In a post-Harry Potter Avatar and Lord of the Rings world the descriptors "sci-fi" and "fantasy" conjure up particular imagery and ideas. The Hunger Games abolishes those expectations rooting its alternate universe in a familiar reality filled with human characters tangible environments and terrifying consequences. Computer graphics are a rarity in writer/director Gary Ross' slow-burn thriller wisely setting aside effects and big action to focus on star Jennifer Lawrence's character's emotional struggle as she embarks on the unthinkable: a 24-person death match on display for the entire nation's viewing pleasure. The final product is a gut-wrenching mature young adult fiction adaptation diffused by occasional meandering but with enough unexpected choices to keep audiences on their toes.
Panem a reconfigured post-apocalyptic America is sectioned off into 12 unique districts and ruled under an iron thumb by the oppressive leaders of The Capitol. To keep the districts producing their specific resources and prevent them from rebelling The Capitol created The Hunger Games an annual competition pitting two 18-or-under "tributes" from each district in a battle to the death. During the ritual tribute "Reaping " teenage Katniss (Lawrence) watches as her 12-year-old sister Primrose is chosen for battle—and quickly jumps to her aid becoming the first District 12 citizen to volunteer for the games. Joined by Peeta (Josh Hutcherson) a meek baker's son and the second tribute Effie the resident designer and Haymitch a former Hunger Games winner-turned-alcoholic-turned-mentor Katniss rides off to The Capitol to train and compete in the 74th Annual Hunger Games.
The greatest triumph of The Hunger Games is Ross' rich realization of the book's many worlds: District 12 is painted as a reminiscent Southern mining town haunting and vibrant; The Capitol is a utopian metropolis obsessed with design and flair; and The Hunger Games battleground is a sprawling forest peppered with Truman Show-esque additions that remind you it's all being controlled by overseers. The small-scale production value adds to the character-first approach and even when the story segues to larger arenas like a tickertape parade in The Capitol's grand Avenue of Tributes hall it's all about Katniss.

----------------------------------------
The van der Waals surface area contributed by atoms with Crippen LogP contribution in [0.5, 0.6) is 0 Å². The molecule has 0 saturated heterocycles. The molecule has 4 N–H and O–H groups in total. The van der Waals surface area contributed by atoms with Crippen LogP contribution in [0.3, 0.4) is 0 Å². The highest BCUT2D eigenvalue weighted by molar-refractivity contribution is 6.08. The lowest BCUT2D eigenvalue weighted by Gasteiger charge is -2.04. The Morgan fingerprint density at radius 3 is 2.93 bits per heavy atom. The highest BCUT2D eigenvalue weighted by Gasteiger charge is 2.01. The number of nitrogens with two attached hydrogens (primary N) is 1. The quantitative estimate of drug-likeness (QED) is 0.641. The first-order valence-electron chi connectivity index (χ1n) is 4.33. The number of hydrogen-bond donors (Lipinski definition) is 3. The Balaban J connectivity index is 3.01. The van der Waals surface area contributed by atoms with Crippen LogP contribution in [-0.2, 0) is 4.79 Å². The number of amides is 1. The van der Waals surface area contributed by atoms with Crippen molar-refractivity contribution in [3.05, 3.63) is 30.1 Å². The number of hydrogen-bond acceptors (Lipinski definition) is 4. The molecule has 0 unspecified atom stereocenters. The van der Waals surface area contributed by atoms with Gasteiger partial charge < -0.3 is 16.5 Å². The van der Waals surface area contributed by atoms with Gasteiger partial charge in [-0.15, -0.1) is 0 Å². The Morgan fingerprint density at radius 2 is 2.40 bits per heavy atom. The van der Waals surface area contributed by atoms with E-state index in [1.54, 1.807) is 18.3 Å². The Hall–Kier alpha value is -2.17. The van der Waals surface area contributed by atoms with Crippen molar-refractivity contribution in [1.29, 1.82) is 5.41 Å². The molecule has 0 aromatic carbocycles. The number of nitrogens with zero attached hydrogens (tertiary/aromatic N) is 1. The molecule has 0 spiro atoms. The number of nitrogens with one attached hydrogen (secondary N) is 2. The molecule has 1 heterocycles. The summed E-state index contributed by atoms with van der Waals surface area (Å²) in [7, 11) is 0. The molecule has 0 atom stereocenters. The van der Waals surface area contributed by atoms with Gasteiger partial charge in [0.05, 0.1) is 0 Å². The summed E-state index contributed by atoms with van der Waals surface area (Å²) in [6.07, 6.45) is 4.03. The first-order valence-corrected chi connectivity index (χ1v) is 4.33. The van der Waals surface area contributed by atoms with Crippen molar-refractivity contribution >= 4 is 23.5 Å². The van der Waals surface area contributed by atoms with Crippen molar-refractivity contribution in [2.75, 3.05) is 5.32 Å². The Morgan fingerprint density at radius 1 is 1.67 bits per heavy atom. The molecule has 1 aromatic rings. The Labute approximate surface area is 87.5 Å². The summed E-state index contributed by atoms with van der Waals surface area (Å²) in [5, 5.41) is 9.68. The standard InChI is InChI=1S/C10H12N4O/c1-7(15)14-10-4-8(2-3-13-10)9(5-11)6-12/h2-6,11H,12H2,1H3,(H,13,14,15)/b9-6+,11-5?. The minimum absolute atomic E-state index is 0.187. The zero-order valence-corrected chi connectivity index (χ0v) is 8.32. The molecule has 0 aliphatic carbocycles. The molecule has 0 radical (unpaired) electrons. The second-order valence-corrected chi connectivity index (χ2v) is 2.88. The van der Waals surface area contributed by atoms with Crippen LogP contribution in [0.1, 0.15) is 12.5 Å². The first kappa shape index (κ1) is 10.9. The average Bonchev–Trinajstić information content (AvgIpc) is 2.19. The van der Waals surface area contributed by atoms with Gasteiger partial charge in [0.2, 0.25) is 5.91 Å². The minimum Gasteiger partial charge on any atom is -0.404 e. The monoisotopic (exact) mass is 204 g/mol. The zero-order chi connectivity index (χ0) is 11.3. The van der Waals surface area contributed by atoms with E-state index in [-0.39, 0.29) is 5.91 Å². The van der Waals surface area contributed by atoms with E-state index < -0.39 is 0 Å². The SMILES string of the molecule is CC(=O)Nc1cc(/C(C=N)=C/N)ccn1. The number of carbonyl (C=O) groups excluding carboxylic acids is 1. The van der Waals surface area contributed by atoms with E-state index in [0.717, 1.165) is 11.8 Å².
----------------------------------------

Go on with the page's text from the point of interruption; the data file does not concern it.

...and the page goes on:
For fans the script hits every beat a nearly note-for-note interpretation of author Suzanne Collins' original novel—but those unfamiliar shouldn't worry about missing anything. Ross knows his way around a sharp screenplay (he's the writer of Big Pleasantville and Seabiscuit) and he's comfortable dropping us right into the action. His characters are equally as colorful as Panem Harrelson sticking out as the former tribute enlivened by the chance to coach winners. He's funny he's discreet he's shaded—a quality all the cast members share. As a director Ross employs a distinct often-grating perspective. His shaky cam style emphasizes the reality of the story but in fight scenarios—and even simple establishing shots of District 12's goings-on—the details are lost in motion blur.
But the dread of the scenario is enough to make Hunger Games an engrossing blockbuster. The lead-up to the actual competition is an uncomfortable and biting satire of reality television sports and everything that commands an audience in modern society. Katniss' brooding friend Gale tells her before she departs "What if nobody watched?" speculating that carnage might end if people could turn away. Unfortunately they can't—forcing Katniss and Peeta to become "stars" of the Hunger Games. The duo are pushed to gussy themselves up put on a show and play up their romance for better ratings. Lawrence channels her reserved Academy Award-nominated Winter's Bone character to inhabit Katniss' frustration with the system. She's great at hunting but she doesn't want to kill. She's compassionate and considerate but has no interest in bowing down to the system. She's a leader but she knows full well she's playing The Capitol's game. Even with 23 other contestants vying for the top spot—like American Idol with machetes complete with Ryan Seacrest stand-in Caesar Flickerman (the dazzling Stanley Tucci)—Katniss' greatest hurdle is internal. A brave move for a movie aimed at a young audience.